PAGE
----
My Eastman speech

I’ve gotten an audio recording of the commencement speech I gave at Eastman, back on May 17, and with the school’s permission, I’ve put it online. Just click on the link to hear it. It’s 24 minutes long, and if you don’t want to sit streaming it for that long, you can download it. I’m sure many Windows users know the procedure — right click and choose “Save Link As…” (or the equivalent). Sorry that I don’t know the Mac procedure.

Feedback welcome. I’m in the midst of writing an outline of what I said. I make notes, and then speak from them, making up the actual text as I go along. Which of course makes it easier to prepare a talk. But I’d have an easier time making my speeches available afterward, if I’d write them out in advance!

Here are some other talks I’ve given since the fall:

  • a presentation on the future of classical music at a conference at DePauw University
  • keynote address at a conference on the future of classical music in Seattle
  • presentation on the future of classical music — and especially about the young audience of the future — at a private gathering of music directors from more than a dozen public radio stations
  • presentation about the artistic future of orchestras, at a private conference at Princeton University about what research about orchestras social scientists and others should do

And next Thursday, June 12, I’ll be speaking about the future of orchestras to the young musicians at the National Orchestral Institute, at the University of Maryland. I should record all these talks (and I’ll try to record the one next Thursday). Then at least I’d have audio recordings to post.

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Comments

  1. says

    Thanks for posting this. I enjoyed hearing it and putting a voice with your words. By the way, have you ever seen the Heifetz movie scene that Hahn cites? You can find it at about the 27:50 mark in the Bruno Monsaingeon film, The Art of Violin. (For now, the scene is on YouTube here.) I imagine Hahn remembers it because she’s one of the main talking heads in that film. As I’m sure she realizes, the scene could not be more staged or artificial – although perhaps the collaborative pianist in me is just offended that they do the “Hey guys, Heifetz is giving a free concert inside!” thing during the piano interlude, when, of course, nothing interesting is happening. Anyway, it makes “Leave it to Beaver” look like a Frontline documentary. There’s a bunch of videos available of Heifetz, Rubinstein, Piatgorsky, etc. that incorporate such staged reactions, including a goofy scene in which Rubinstein’s gardener is secretly listening in to a rehearsal. Funny stuff, but not likely an example of the way things were.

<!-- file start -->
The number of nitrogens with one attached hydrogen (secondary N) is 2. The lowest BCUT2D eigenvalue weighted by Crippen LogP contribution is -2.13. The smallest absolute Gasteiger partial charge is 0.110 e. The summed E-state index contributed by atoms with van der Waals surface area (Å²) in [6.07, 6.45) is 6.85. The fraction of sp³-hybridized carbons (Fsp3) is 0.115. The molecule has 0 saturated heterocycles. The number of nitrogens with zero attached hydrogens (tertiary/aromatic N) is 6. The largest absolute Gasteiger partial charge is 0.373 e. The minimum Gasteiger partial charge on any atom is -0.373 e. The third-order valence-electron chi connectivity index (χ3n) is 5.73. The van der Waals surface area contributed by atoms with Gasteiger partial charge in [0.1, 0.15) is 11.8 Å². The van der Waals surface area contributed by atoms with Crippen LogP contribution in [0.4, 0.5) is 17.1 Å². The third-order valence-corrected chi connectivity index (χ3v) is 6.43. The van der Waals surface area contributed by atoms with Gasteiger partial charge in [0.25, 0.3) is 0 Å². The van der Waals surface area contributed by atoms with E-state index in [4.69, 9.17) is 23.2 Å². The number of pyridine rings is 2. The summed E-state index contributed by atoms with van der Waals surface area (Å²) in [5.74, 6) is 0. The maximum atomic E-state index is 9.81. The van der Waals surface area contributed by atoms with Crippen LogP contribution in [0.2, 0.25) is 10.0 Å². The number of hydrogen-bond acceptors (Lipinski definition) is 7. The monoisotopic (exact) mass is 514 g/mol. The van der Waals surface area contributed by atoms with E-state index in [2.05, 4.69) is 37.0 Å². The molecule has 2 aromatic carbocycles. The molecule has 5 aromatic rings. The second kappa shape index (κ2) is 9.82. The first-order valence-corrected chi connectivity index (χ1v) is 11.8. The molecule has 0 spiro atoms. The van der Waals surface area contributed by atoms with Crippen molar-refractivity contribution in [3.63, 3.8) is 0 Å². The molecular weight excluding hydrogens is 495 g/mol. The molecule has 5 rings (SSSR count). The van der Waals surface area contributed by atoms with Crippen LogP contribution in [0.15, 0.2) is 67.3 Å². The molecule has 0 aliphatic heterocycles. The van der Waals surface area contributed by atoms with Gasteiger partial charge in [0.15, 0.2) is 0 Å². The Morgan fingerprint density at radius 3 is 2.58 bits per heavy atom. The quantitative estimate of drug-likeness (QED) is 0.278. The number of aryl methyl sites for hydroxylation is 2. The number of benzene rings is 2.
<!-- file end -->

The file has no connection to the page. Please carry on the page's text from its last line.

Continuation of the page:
Hi, Michael! Thanks so much for this clarification.

    I do think, though, that these films, while staged (and silly), aren’t entirely misleading about what musical life was like back then. No more than Leave It to Beaver was. Nobody would mistake ’50s TV shows for accurate representations of what life in the ’50s was like, and yet they tell us a lot about what people expected. I’m old enough to be able to rewind — all the way back that far — both external media and my memories of real life back, and I can see how the two correspond. Not perfectly, but they don’t violently contradict each other. Take, for instance, the representation of women and African-Americans on ’50s TV, and in the movies. When, in one of the old Alan Freed rock & roll movies, some black rock & roll stars (Frankie Lymon and LaVerne Baker, to name two) emerge from backstage to perform at a high school event, and then disappear backstage again, having been the only African-Americans visible at any point during the entire film — well, that’s not accurate in any literal sense (an accurate view of the ’50s in most places would have shown at least a few black people on the street, and the rock & roll stars actually had lives; they didn’t just appear from limbo, and disappear back into it). But it”s an accurate gauge of what race relations (as seen by white people in denial) were really like.

    Similarly, I’d think, with staged shots of college kids rushing to hear Heifetz play. Maybe such things didn’t literally happen. But they’re in those movies because they wouldn’t have seemed completely implausible. No one, I think, could make a film with a scene like that now, because people would hoot at the implausibility of it. But back then, what the films showed was (at the very least) consistent with ’50s iconography.

    Besides, there’s data from the ’50s that makes the films seem more plausible. One survey of college students in Atlanta tracked their favorite kinds of music. Classical ranked fourth, out of about 20 genres — high enough so that the people conducting the survey thought they should ask who the students’ favorite composers were. (Beethoven and Debussy.) It wouldn’t happen that way now, to state the obvious, but the data is at least consistent with the thought that enough students liked and possibly even followed classical music — at least they’d know who the big stars were (especially someone like Heifetz, who’d been in movies) — to generate a striking response if they were told Heifetz was about to play just a short walk away.

  2. says

    Regarding documentaries, that was basically how they were all done at that time until Cinema Verite finally made its way over here. WWII news footage was all staged for example (including battles!), as were faux-“documentaries” about Eskimo tribes and the like. I think if naturalistic footage had been put on screen no one would have known what to do with it, as hard as that is for us to imagine. One can Wikipedia “documentary film” for a basic sketch of the history.

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